Clint Eastwood’s 2016 movie Sully tells the story of Captain “Sully” Sullenberger’s January 2009 emergency landing on the Hudson River of a US Airways flight that lost power in both engines after being struck by a flock of birds shortly after takeoff. All 155 passengers and crew survived with only minor injuries. The majority evacuated onto the plane’s wings where they were rescued from the bitter cold by quick-acting ferry boat captains and divers from New York City’s water rescue team.
Although the title is Sully and the movie focuses much of its attention on Sullenberger himself (played by Tom Hanks), it is more than just a fawning biopic. It contains several important lessons and themes.
One theme to which the movie constantly recurs concerns the relationship between humans and their technology. In a revealing scene early in the movie, Sullenberger and his co-pilot Jeff Skiles are questioned by the members of the National Transportation Safety Board. They are told that multiple computer simulations indicate that they could have made it back to the airport.
Skiles tells them, “Look, I just finished training on the A320, and I can tell you that the only reason the plane operated as well as it did, that the aircraft could land anywhere, is because Captain Sullenberger turned on the Auxiliary Power Unit.”
“He was simply following the QRH [technical handbook],” says a member of the Board.
“No. He wasn’t following the proper procedure at all,” says Skiles in what might seem like a damning comment against his captain. “I know,” he continues, “because I had the QRH in my hands. He switched on the APU immediately after engine rollback. According to Airbus, that’s the fifteenth thing on the list to do. Fifteenth. If he’d followed the damn rules, we’d all be dead.”
Another technical read-out contains data indicating that the left engine was still idling and could have powered them out of trouble. “Then the data would be wrong,” Sully tells them. “Show me the left engine and it’ll be dead geese and no power.” When the plane is finally recovered from the Hudson, the computer is shown to have been wrong. Following its guidance would have killed them.
When asked how he “calculated all the parameters” when he decided to ditch the plane, Sully replies, “There wasn’t time for calculating. I had to rely on my experience of managing the altitude and speed on thousands of flights, over four decades.” I “eyeballed it,” he tells the astounded Board members.
Machines do many things well. They compute faster than humans. But they are not capable of making life-and-death judgments. For this, you need a human and usually an exceptionally well-trained one. Machines can help humans, but it is foolish to think that they will ever replace human judgment.
Machines are, as they ever were, only as good as the humans who use them. This is something we should remember as we listen to the siren song of the automated automobile. Only a human can make the judgment to risk his life by crashing his car to save a child who has run out into the street.
My presumption is that there will be two kinds of automated car passengers. Those who want a car set to crash and sacrifice the passenger and those who want a car set to run over any obstacles rather than risk the safety of the passenger. Which algorithm would you choose? Our machines are no better than the humans who use them.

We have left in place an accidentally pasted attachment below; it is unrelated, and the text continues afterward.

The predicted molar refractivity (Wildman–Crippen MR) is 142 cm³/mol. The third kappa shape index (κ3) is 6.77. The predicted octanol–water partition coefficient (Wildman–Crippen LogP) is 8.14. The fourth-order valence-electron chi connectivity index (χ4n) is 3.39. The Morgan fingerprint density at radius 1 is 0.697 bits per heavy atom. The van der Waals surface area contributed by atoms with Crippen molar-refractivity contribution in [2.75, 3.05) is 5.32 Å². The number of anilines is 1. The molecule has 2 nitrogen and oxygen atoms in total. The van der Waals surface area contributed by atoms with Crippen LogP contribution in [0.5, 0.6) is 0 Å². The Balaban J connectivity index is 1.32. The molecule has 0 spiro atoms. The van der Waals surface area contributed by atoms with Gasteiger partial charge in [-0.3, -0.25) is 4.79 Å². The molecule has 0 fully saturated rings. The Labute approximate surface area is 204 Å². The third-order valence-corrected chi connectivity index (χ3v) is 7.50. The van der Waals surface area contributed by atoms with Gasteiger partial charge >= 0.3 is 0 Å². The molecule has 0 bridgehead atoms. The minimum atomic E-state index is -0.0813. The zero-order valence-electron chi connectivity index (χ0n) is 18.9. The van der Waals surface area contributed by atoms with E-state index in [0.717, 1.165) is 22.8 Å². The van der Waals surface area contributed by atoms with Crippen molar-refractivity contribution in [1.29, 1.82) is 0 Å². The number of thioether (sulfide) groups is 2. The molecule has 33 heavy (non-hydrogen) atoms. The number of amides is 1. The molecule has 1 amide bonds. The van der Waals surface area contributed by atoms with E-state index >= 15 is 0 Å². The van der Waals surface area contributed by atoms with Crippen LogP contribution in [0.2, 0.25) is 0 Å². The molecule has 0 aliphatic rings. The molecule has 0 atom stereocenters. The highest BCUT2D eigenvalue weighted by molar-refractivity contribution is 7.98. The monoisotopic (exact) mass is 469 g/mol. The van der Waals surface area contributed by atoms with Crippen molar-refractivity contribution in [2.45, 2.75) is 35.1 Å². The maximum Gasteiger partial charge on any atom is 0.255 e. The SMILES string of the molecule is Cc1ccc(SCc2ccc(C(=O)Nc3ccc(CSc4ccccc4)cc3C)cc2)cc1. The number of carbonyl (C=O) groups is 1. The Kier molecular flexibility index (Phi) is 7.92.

After listening to the cockpit voice recording of their emergency landing, which reveals just how miraculously calm and methodical the two pilots were, Sullenberger tells his co-pilot: “I’m just so damn proud of you. You were right there with me, through all those distractions. With so much at stake. We did this together. We were a team.” As Skiles’ eyes brim with tears, Sully says simply: “We did our job.”
When they return to the safety hearing, a formerly antagonistic member of the NTSB praises Sullenberger for being the one essential part of the equation that saved the flight. “Take you out of the equation,” she tells him, “and the math just fails.”
“It wasn’t just me,” Sully tells her. “It was all of us. Jeff, Donna, Sheila, Doreen. The passengers, the rescue workers. Air traffic control. The ferry boat crews and the scuba cops. We did it.” And it is at this point you, the viewer, realize this is the story Eastwood has been telling all along. He has expertly shown how all of the people involved came together and played an essential role. The ferry boats nosed expertly right up to the plane wing to take the passengers off; the scuba cops saved those in the water, and the flight attendants prepared the passengers. They all “did their jobs.”
When we think of heroes and holiness, we don’t often enough think of men and women simply doing their jobs and doing them with excellence. Daily and hourly, there are people whose lives and well-being depend upon us and upon us doing our jobs well, just as our lives depend upon them doing their jobs well. This is the basis of any community. It is what civilization is built on. Not on military power or powerful machines or scientific genius. Our machines can convince us this isn’t the case, but this is a dangerous illusion.
In an age of hyper-individualism, we had better learn the lessons of Sully. Our lives are interconnected. Machines are only as good as those who know how to use them and know when to ignore them. And there are heroes. They are the people who do their jobs with excellence — not for the money, not for promotion, not for fame and notoriety, but simply because, as poet-songwriter Bob Dylan has written, “you gotta’ serve somebody.” And it had better not be a machine.
Image: Captain Chesley Sullenberger in 2010 [photo by Andrew Theodorakis, N.Y, Daily News]